Houston Methodist. Leading Medicine

Shoulder FAQ

Question:

Our son hurt his arm showing off at school. The physician's assistant we took him to said it was a mild AC (shoulder) sprain. They gave him a sling and told him to wear it for a week to 10 days and then come back for follow-up. It's only been about five days and he's already stopped wearing it. He says it doesn't hurt and he can move it all around. With such a quick recovery, do we even need to go back?

Answer:

A fall on the shoulder or outstretched hand can disrupt the ligaments and capsule holding the acromioclavicular (AC) joint together. The result can be a dislocation of the AC joint. This joint is located where the end of the clavicle (collar bone) meets the acromion. The acromion is a curved bone that comes from the shoulder blade across the top of the shoulder. The AC joint is fairly complex with its many ligaments and strong capsule holding everything together. Damage to any of these soft tissues can be severe enough to require a surgical repair. But it sounds like your son may have had a mild sprain that can (and often does) recover nicely with a little TLC. Treatment for minor AC strains involved removing mechanical stress from the joint during the acute phase (first 10 to 14 days). The patient wears a sling or shoulder immobilizer. When the pain is mild or gone, gentle exercises can be done. A physical therapist guides the patient though a rehab program to restore motion, strength, and endurance. Not all patients recover completely from mild AC injuries. There may be some long-term symptoms such as clicking and pain or limitations with certain activities (e.g., push-ups). And some studies have reported patients later develop arthritis in that joint. More and more emphasis is being put on completing a rehab program even for mild sprains. Keeping your follow-up appointment is a good idea. It will give you a chance to ask some questions about the strength and stability of his shoulder/arm and find out if further treatment is needed to avoid problems later on. Ryan Simovitch, MD, et al. Acromioclavicular Joint Injuries: Diagnosis and Management. In Journal of the American Academy of Orthopaedic Surgeons. April 2009. Vol. 17. No. 4. Pp. 207-219.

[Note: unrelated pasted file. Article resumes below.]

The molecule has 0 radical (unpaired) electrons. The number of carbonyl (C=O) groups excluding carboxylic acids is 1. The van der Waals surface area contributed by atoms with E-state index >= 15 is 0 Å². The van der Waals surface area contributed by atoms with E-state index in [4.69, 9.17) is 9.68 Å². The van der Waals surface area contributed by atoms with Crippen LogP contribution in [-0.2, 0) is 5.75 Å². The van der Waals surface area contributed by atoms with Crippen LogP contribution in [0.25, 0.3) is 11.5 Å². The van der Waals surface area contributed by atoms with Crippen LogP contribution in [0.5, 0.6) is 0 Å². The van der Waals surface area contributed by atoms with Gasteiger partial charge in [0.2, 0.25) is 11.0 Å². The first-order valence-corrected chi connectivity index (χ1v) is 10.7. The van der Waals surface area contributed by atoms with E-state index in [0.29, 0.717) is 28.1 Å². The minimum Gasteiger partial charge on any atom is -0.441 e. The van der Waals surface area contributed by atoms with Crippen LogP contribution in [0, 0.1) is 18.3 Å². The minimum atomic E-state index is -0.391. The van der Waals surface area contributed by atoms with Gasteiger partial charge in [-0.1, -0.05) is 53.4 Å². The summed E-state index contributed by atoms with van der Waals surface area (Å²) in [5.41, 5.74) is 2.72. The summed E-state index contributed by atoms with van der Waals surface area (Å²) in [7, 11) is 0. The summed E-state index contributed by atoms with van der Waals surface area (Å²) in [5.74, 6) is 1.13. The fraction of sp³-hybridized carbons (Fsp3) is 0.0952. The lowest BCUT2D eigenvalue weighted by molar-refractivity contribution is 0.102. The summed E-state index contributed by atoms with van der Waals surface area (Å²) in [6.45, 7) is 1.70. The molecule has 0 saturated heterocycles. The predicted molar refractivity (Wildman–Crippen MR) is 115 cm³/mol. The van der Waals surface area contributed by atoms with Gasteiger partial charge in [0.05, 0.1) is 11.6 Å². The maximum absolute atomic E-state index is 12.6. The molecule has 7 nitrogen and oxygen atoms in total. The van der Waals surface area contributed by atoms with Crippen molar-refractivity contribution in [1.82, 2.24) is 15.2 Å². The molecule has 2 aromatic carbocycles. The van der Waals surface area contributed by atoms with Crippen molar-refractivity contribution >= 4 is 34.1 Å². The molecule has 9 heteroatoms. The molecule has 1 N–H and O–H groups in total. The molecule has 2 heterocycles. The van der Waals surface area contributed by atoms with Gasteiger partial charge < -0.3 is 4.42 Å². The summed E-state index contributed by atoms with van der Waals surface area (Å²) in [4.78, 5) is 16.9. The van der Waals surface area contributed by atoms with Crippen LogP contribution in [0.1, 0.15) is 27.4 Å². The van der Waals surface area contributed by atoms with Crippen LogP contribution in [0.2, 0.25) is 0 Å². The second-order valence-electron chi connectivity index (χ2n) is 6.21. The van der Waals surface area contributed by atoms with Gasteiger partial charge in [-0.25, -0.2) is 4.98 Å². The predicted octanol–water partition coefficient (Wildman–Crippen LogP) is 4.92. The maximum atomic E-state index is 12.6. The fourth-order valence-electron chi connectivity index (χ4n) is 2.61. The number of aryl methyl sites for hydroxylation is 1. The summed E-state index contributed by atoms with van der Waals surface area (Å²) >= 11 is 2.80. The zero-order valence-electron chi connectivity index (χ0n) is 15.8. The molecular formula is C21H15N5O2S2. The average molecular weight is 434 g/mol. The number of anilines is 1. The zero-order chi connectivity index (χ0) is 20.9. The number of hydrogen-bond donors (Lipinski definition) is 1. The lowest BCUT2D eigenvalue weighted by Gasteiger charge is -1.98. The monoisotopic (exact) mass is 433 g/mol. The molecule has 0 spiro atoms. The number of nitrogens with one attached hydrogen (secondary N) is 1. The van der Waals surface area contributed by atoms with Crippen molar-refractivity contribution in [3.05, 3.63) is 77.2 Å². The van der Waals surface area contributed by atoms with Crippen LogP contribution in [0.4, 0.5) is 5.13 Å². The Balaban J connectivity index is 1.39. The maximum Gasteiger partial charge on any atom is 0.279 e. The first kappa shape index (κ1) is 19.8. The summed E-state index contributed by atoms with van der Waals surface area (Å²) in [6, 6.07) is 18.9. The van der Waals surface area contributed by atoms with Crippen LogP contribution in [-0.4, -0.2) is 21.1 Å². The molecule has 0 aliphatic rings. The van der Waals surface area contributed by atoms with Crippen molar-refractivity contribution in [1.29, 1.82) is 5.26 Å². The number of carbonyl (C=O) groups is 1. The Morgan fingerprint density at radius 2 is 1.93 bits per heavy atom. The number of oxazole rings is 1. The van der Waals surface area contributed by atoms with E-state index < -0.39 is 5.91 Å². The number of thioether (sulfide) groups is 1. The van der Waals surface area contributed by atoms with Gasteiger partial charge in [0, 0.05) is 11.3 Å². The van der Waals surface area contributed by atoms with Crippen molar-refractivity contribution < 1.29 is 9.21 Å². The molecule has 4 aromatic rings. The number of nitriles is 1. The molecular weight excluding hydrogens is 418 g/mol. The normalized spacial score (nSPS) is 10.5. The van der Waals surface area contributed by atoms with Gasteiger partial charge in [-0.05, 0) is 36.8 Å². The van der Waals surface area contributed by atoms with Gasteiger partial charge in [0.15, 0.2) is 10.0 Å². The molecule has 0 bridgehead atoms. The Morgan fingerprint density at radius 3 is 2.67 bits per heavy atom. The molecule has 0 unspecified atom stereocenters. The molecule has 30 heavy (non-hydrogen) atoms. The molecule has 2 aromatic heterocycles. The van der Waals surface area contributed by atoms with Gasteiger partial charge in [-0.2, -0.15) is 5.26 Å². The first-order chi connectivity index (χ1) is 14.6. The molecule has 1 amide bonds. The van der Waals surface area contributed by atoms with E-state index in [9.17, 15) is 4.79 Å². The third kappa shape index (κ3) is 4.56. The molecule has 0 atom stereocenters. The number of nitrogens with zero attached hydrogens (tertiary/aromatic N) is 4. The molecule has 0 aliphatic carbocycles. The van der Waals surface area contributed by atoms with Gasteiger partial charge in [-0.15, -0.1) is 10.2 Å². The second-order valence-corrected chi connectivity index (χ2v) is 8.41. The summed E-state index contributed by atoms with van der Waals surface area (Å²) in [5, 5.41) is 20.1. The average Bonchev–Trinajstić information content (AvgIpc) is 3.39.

*Disclaimer:* The information contained herein is compiled from a variety of sources. It may not be complete or timely. It does not cover all diseases, physical conditions, ailments or treatments. The information should NOT be used in place of visit with your healthcare provider, nor should you disregard the advice of your health care provider because of any information you read in this topic.
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